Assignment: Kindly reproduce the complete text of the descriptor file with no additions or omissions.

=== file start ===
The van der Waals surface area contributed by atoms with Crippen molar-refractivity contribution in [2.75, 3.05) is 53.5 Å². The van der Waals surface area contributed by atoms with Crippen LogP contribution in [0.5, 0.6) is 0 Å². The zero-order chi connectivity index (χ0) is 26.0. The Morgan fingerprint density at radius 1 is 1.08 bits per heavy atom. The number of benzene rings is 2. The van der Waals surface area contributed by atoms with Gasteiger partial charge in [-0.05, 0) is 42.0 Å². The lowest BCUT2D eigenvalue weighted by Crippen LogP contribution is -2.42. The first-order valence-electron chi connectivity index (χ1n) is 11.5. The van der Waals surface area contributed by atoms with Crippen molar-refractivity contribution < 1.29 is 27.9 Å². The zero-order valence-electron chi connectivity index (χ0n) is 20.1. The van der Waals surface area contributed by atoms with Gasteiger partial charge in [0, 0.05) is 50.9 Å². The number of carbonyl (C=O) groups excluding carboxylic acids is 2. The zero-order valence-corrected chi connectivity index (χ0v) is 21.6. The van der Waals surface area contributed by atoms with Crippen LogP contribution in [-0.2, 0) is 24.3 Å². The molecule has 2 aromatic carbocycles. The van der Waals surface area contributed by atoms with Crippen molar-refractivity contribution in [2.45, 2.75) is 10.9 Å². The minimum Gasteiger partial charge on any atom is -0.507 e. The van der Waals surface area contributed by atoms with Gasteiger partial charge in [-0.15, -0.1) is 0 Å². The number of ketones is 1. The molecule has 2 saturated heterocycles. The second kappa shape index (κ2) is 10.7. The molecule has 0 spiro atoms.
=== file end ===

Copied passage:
The van der Waals surface area contributed by atoms with Crippen molar-refractivity contribution in [2.75, 3.05) is 53.5 Å². The van der Waals surface area contributed by atoms with Crippen LogP contribution in [0.5, 0.6) is 0 Å². The zero-order chi connectivity index (χ0) is 26.0. The Morgan fingerprint density at radius 1 is 1.08 bits per heavy atom. The number of benzene rings is 2. The van der Waals surface area contributed by atoms with Gasteiger partial charge in [-0.05, 0) is 42.0 Å². The lowest BCUT2D eigenvalue weighted by Crippen LogP contribution is -2.42. The first-order valence-electron chi connectivity index (χ1n) is 11.5. The van der Waals surface area contributed by atoms with Crippen molar-refractivity contribution < 1.29 is 27.9 Å². The zero-order valence-electron chi connectivity index (χ0n) is 20.1. The van der Waals surface area contributed by atoms with Gasteiger partial charge in [0, 0.05) is 50.9 Å². The number of carbonyl (C=O) groups excluding carboxylic acids is 2. The zero-order valence-corrected chi connectivity index (χ0v) is 21.6. The van der Waals surface area contributed by atoms with Crippen LogP contribution in [-0.2, 0) is 24.3 Å². The molecule has 2 aromatic carbocycles. The van der Waals surface area contributed by atoms with Crippen molar-refractivity contribution in [2.45, 2.75) is 10.9 Å². The minimum Gasteiger partial charge on any atom is -0.507 e. The van der Waals surface area contributed by atoms with Gasteiger partial charge in [-0.15, -0.1) is 0 Å². The number of ketones is 1. The molecule has 2 saturated heterocycles. The second kappa shape index (κ2) is 10.7. The molecule has 0 spiro atoms.